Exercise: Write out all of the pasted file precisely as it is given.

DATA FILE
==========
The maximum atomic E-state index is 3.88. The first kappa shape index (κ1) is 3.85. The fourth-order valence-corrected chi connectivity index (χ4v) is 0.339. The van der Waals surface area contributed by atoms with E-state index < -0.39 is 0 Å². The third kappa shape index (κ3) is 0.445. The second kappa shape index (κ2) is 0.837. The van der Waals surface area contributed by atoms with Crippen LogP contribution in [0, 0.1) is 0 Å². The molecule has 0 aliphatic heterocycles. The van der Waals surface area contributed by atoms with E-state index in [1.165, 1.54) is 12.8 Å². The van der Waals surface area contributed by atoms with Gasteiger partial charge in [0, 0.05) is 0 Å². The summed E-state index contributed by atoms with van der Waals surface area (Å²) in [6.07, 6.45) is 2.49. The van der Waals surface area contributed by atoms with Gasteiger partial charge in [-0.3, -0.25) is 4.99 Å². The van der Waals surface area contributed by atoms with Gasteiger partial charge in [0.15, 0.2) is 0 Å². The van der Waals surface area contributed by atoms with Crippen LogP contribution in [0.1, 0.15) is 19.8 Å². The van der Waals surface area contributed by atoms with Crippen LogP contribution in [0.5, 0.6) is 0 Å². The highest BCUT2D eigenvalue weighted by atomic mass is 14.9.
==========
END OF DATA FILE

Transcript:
The maximum atomic E-state index is 3.88. The first kappa shape index (κ1) is 3.85. The fourth-order valence-corrected chi connectivity index (χ4v) is 0.339. The van der Waals surface area contributed by atoms with E-state index < -0.39 is 0 Å². The third kappa shape index (κ3) is 0.445. The second kappa shape index (κ2) is 0.837. The van der Waals surface area contributed by atoms with Crippen LogP contribution in [0, 0.1) is 0 Å². The molecule has 0 aliphatic heterocycles. The van der Waals surface area contributed by atoms with E-state index in [1.165, 1.54) is 12.8 Å². The van der Waals surface area contributed by atoms with Gasteiger partial charge in [0, 0.05) is 0 Å². The summed E-state index contributed by atoms with van der Waals surface area (Å²) in [6.07, 6.45) is 2.49. The van der Waals surface area contributed by atoms with Gasteiger partial charge in [-0.3, -0.25) is 4.99 Å². The van der Waals surface area contributed by atoms with Gasteiger partial charge in [0.15, 0.2) is 0 Å². The van der Waals surface area contributed by atoms with Crippen LogP contribution in [0.1, 0.15) is 19.8 Å². The van der Waals surface area contributed by atoms with Crippen LogP contribution in [0.5, 0.6) is 0 Å². The highest BCUT2D eigenvalue weighted by atomic mass is 14.9.